‘The History of the Devil’ was demonic.
Is the Devil actually the root of all evil, or is he just a scapegoat for the terrible things people do? This is the question that Clive Barker’s ‘The History of the Devil’ attempts to answer.
It’s an old story. The angel Lucifer gets kicked out of heaven by the boss and settles on Earth. Now, the Devil wants to go back to Heaven, but first he must undergo a trial for his time on earth to prove his innocence. As the trial moves through space and time, we revisit scenes of humanity’s great failures – or are they the work of the Devil and his own wicked crimes?
While an intriguing premise, at three hours long the play is burdened by its length. It took a little while for the action of the trial to commence, and the majority of scenes could have benefited from being slightly condensed. Despite much of the play seeming drawn out, the twist at the end of the play seemed to occur very quickly which didn’t hit the note needed for a satisfying conclusion. Potentially, the clues could have been more clearly flagged earlier on in the play, although the long runtime and wordy scenes meant that crucial dialogue may have been overlooked by the audience.
The minimalist set design of tables and chairs to evoke a courtroom, bolstered by red lighting successfully set the tone of the professional yet devilish setting. As the trial took place in Africa, Ewan Robertson’s sound design enhanced this by creating a soundscape of swarming flies. While this was an appreciated extra level of immersion, at times this became a distraction and was louder than the onstage dialogue.
The soundscape would occasionally come to an abrupt end after it had been in use for a scene which was slightly jarring as it was so audible, that moving forward it could be beneficial to fade out at the end of its use.
As a whole, the show could have benefited from further projection from the cast members, however, I’m sure these sound levels will be remedied as the season commences. A nice touch to the pre-show mood was songs with references to the Devil played in the theatre which helped set the tone.
Lighting design by Nathaniel Knight successfully helped convey the story through the red mood lighting in the courtroom to the cooler, lighting in the testimonies.
From the Devil’s first entrance through the audience, direction by James Kable made good use of the performance space. A deceptively physical show, with stylised movements and simulated violence rather than the use of actual props, Kable found creative ways to portray the story. Occasionally, the physicality could have been slightly more exaggerated as without props, it sometimes took a while to understand what the movement was intended to replicate but for the most part was appropriate. A highlight from the performance was a boxing match that occurred offstage while the spectators faced the audience enthusiastically shouting their commentary, appropriately wincing and cheering.
Excluding the Devil, actors played multiple characters throughout the show as we travel back through the Devil’s history and hear testimonies from witnesses dead and alive. The actors did commendable work adjusting their voice and physicality to portray their multiple roles, and assisted with costume additions. For some, it was difficult to distinguish if there had been a change of character, but for the most part, the performers navigated their multiple roles excellently.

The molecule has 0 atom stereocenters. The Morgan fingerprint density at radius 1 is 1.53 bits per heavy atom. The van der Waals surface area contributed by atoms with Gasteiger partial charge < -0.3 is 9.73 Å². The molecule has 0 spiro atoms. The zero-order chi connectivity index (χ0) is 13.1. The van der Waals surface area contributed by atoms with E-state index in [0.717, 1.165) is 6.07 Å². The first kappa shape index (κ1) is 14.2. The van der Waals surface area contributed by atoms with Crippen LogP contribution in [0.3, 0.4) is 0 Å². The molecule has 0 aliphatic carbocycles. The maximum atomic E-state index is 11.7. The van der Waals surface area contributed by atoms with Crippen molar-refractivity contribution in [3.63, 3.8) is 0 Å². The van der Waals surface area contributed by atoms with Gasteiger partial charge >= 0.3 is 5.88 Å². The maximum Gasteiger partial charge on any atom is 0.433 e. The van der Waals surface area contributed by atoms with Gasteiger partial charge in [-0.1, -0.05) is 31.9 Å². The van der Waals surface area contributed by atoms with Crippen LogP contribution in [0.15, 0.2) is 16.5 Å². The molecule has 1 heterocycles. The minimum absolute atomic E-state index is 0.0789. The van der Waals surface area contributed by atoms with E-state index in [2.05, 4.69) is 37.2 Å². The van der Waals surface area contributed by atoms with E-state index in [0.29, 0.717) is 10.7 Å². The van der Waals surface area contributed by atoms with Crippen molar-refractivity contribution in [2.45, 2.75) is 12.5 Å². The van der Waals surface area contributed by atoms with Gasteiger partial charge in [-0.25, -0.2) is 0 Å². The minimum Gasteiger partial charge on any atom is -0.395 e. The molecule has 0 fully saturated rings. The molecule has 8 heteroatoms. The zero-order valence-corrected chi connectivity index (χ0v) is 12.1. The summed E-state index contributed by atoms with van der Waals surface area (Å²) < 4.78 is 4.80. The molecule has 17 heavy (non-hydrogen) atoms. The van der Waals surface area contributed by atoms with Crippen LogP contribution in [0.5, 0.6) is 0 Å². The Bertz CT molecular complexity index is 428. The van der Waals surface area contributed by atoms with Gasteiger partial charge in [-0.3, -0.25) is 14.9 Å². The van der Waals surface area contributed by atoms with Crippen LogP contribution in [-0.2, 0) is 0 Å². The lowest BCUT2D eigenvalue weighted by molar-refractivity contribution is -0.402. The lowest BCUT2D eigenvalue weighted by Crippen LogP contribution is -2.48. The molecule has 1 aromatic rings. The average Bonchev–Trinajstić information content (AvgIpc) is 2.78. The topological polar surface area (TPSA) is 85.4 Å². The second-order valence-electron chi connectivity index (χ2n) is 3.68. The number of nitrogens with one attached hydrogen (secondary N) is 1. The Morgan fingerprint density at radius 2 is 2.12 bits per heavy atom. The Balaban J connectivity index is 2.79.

The core cast seemed to be made up of Connor Scoble as the Devil, Lisa Hickey and Tiana Varcoe as prosecution lawyers, Alexis Beebe as Judge Popper, Thomas Eastwood as defence lawyer, Sam Kyle, Zara Chandler as clerk Milo Milo and Sandra Harman and Ben Postle as the Devil’s henchmen. However, well into the play the audience is introduced to two new actors, Sherri Smith and Cullyn Beckton who featured in a handful of scenes. Their arrival was surprising as the performers had been an established group of eight, nevertheless, they joined the cast with gusto. In fact, Beckton along with Chandler also doubled as stage managers which is a highly commendable feat.
As the Devil, Connor Scoble was edgy, confident and charismatic. Rather than a horned red monster, Scoble was a rockstar Devil complete with eyeliner, black polished nails and an element of humanity that made even the Devil himself somewhat likeable.
Lisa Hickey and Tiana Varcoe were determined prosecution lawyers in their pursuit of justice. Hickey was a standout performer with wonderfully exaggerated yet nuanced facial expressions and physicality. She drew the audience in and delivered a compelling performance.
Thomas Eastwood as Sam Kyle gave us some of the show’s funniest moments as he grapples with being selected as the Devil’s defence attorney. Eastwood delivered an earnest performance with excellent comedic timing.
Similarly, Alexis Beebe as the judge who endeavoured to treat this trial like any other was versatile in her humour; hilariously wry in her interactions with Milo Milo and over the top in her fear of crocodiles, again delivering some of the show’s highlights.
Sandra Harman and Ben Postle lifted whatever scene they were in regardless of what character they played. They brought nuance and strong choices to each of their characters and were a delight to watch.
Overall, ‘The History of the Devil’ was a unique and adventurous piece of theatre brought to life by a committed cast. With its morbid humour, blasphemy, controversial themes and depictions of sex, sexual assault and violence, this is not a show for everyone. However, for those ready for long ethical ponderings, this is a show for you.
‘The History of the Devil’ is showing at Metro Arts until Saturday 16th December. Tickets are available on the Metro Arts Website.